The capping atoms are added according to the AddRemove methodology [1], in which the capping atoms follow the position of the real atoms in the total system. By default, the capping atoms are positioned along the vector of the dangling covalent bond, and at a distance that corresponds to the sum of the covalent radii of the capping atom and the boundary atom to which is has been attached. An alternative option can be selected that places the capping atom again along the vector of the dangling bond, but at a distance to the connected boundary atom that is a fraction of the bond between the two boundary atoms in the full system.

Capping can be disabled (via the Energy or QMMM block) and options can be set in the Capping block. An element as well as force field atom-type and charge can be assigned to the capping atom. When more than one capping atom is present in the system, they will all have the same element, type, and charge.

### Position of the Boundary¶

By default two sanity checks are performed on user-defined boundaries, and the following choices are not accepted by the engine.

• A boundary across bonds with a bond order larger than 1.25. The user can prevent this by using the AllowHighBondOrders subkey, see the Capping documentation.
• A (QM) sub-region with more than one capping atom representing the same MM-boundary atom. The hybrid engine will not accept this, unless the user overrides it, see the CheckCapping subkey of Capping.

The GUI (amsinput) has an option (Make selection cappable, from the Select menu) to automatically extend a selection, so that the two checks will pass.

### QM/MM Partitioning Examples¶

In a QM/MM simulation the basic question is how to partition the system into the QM and MM regions A and E. When studying an active site of a catalyst, for example, one must decide where to put the QM/MM boundary. Putting the boundary too close to the reaction center will jeopardize the chemical realism of the model. On the other hand, if one places the boundary too far away, the computational expense of the QM calculation may become problematic. Each system is different in this respect and the user must perform the proper tests to validate the appropriateness of the QM/MM partitioning used. We strongly suggest that the reader examines the literature on QM/MM methods and understands the basic limitations of the approach.

Below we give examples of the QM/MM partitioning choices that are by default prohibited by the engine. For comparison, we also give some representative examples of QM/MM partitioning that the engine does allow. In the examples, the region enclosed in the dotted polygon represents the A-region and the atoms labeled with ‘LI’ are the MM boundary atoms to be replaced by a capping - or link - atom.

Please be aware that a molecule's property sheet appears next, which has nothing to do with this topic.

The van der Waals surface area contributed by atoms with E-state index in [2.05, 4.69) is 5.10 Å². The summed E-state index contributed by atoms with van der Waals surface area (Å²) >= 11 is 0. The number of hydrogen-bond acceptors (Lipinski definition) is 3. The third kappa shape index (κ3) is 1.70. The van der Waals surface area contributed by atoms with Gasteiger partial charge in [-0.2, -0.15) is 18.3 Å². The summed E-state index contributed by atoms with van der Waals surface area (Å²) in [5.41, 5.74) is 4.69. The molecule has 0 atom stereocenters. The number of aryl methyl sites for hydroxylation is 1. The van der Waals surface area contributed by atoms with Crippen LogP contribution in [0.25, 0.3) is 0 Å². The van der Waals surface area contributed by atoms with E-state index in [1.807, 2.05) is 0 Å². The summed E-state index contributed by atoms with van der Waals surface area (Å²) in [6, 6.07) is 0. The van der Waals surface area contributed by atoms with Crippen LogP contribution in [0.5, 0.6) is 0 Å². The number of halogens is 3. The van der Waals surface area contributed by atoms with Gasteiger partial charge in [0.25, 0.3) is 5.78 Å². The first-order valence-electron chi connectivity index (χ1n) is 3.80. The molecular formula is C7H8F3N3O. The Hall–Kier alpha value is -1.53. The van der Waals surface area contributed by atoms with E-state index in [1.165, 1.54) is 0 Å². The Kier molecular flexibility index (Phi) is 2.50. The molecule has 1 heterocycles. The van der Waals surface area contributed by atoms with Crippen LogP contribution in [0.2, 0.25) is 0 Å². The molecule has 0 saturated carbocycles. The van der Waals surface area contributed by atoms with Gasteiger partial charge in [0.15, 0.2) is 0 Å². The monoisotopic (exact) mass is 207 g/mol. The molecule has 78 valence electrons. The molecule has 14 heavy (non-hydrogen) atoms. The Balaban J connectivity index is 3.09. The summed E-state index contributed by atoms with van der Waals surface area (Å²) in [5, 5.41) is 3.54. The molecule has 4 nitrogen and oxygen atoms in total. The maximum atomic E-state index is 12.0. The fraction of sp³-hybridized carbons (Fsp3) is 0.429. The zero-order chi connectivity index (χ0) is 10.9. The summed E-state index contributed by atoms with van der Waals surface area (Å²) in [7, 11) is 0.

In the examples in Figure 1, the boundary crosses double, triple, or aromatic bonds, so that a simple capping atom cannot satisfy the valence of the QM fragment and the electronic structure of the QM sub-system becomes drastically different from that of the full system.

Figure 1 Examples of partitioning that should not be used because the link bonds are double or aromatic bonds.

Next, figure 2a depicts examples of partitioning that are not allowed because the MM boundary atom has a covalent bond to more than one QM atom. An MM boundary atom can only be bonded to one QM atom. Figure 2b shows the opposite, which is allowed. In other words, one QM atom can be bonded to more than one MM boundary atom. Note that there is no limit to the number of capping atoms that can be placed, just that each MM boundary atom can only be bonded to one QM atom.

Figure 2 a) Examples of partitioning that are not allowed because the MM boundary atom has a covalent bond to more than one QM atom. b) The allowed reverse of the examples shown in (a). An MM boundary atom can only bond to one QM atom.

Then, figure 3 provides some representative examples of partitioning that the program does allow. Example a shows a typical solute-solvent QM/MM partitioning where there are no link bonds at all. Example b depicts two separate molecules each possessing a QM and a MM region. We emphasize that any number of molecules and link bonds can be used. Example c seems very similar to the earlier example in Figure 1. The difference is that the ring in Figure 3cd is not aromatic and consequently the link bonds in example d cross single bonds. Example d shows a single molecule, with two QM regions separated by an MM region. For this example, two equivalent pedagogic representations of the sample partitioning are displayed. Example e is a representative organometallic complex.

Figure 3 Representative examples of QM/MM partitioning that can be used in the Hybrid engine.

### Electrostatic Embedding¶

Electrostatic embedding involving capping atoms can, without additional measures, result in unphysical behavior, such as nuclear fusion or extreme repulsion. The problem is the point charge of the MM boundary atom, which is located very close to the QM capping atom. To remedy this, our default implementation sets the charge at the position of the MM boundary atom to zero, and redistributes it over the remaining MM atoms while keeping the total charge (in the MM region) constant. While this avoids plain pathological behavior, the user should note that this alters the dipole moment of the MM region, which may have consequences for the behavior of the system.

In the electrostatic embedding setup, the sub-region E that is passed to the MM-engine is by default not provided with capping atoms, since the MM engine can handle an un-capped system. To compute the electrostatic embedding energy for a system with capping atoms, the energy expression needs to be slightly adjusted.

1. The MM energy of region E, without capping atoms.
2. The QM energy of capped A-region ($$\text{A}_C$$), including interaction with point charges region E.
3. The MM energy of full system without electrostatics.
4. The MM energy of region E without electrostatics and without capping atoms.
5. The MM energy of capped A-region ($$\text{A}_C$$) without electrostatics.
$E = E^{MM}(E) + E^{QM}\big(\text{A}_C(V^\text{E})\big) + E^\text{MM}_\text{nonelstat}(\text{A+E}) - E^\text{MM}_\text{nonelstat}(\text{A}_C) - E^\text{MM}_\text{nonelstat}(\text{E})$